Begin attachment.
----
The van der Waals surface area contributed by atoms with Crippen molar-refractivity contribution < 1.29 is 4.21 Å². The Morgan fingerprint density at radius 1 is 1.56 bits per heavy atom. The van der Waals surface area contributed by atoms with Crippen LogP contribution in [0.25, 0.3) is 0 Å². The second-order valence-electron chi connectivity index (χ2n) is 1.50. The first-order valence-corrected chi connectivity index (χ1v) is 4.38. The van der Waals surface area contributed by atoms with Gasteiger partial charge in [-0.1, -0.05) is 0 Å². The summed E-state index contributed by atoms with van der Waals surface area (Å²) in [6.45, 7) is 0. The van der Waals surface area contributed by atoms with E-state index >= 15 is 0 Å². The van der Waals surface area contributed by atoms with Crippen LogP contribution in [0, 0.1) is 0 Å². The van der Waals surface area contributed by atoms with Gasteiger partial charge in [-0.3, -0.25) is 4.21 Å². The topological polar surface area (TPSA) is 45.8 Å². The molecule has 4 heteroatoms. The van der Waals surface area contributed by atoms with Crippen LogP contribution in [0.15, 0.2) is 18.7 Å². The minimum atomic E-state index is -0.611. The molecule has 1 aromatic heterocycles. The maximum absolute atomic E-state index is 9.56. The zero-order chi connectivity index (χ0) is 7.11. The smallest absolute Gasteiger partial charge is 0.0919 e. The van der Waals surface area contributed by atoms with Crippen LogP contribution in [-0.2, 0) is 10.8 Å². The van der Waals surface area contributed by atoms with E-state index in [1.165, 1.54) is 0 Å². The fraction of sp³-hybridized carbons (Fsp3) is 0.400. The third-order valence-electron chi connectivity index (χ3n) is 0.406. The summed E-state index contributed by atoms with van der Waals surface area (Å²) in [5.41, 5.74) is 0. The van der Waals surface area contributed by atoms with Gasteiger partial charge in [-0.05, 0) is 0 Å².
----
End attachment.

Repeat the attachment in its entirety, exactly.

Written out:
The van der Waals surface area contributed by atoms with Crippen molar-refractivity contribution < 1.29 is 4.21 Å². The Morgan fingerprint density at radius 1 is 1.56 bits per heavy atom. The van der Waals surface area contributed by atoms with Crippen LogP contribution in [0.25, 0.3) is 0 Å². The second-order valence-electron chi connectivity index (χ2n) is 1.50. The first-order valence-corrected chi connectivity index (χ1v) is 4.38. The van der Waals surface area contributed by atoms with Gasteiger partial charge in [-0.1, -0.05) is 0 Å². The summed E-state index contributed by atoms with van der Waals surface area (Å²) in [6.45, 7) is 0. The van der Waals surface area contributed by atoms with E-state index >= 15 is 0 Å². The van der Waals surface area contributed by atoms with Crippen LogP contribution in [0, 0.1) is 0 Å². The van der Waals surface area contributed by atoms with Gasteiger partial charge in [-0.3, -0.25) is 4.21 Å². The topological polar surface area (TPSA) is 45.8 Å². The molecule has 4 heteroatoms. The van der Waals surface area contributed by atoms with Crippen LogP contribution in [0.15, 0.2) is 18.7 Å². The minimum atomic E-state index is -0.611. The molecule has 1 aromatic heterocycles. The maximum absolute atomic E-state index is 9.56. The zero-order chi connectivity index (χ0) is 7.11. The smallest absolute Gasteiger partial charge is 0.0919 e. The van der Waals surface area contributed by atoms with Crippen LogP contribution in [-0.2, 0) is 10.8 Å². The van der Waals surface area contributed by atoms with E-state index in [1.165, 1.54) is 0 Å². The fraction of sp³-hybridized carbons (Fsp3) is 0.400. The third-order valence-electron chi connectivity index (χ3n) is 0.406. The summed E-state index contributed by atoms with van der Waals surface area (Å²) in [5.41, 5.74) is 0. The van der Waals surface area contributed by atoms with Gasteiger partial charge in [-0.05, 0) is 0 Å².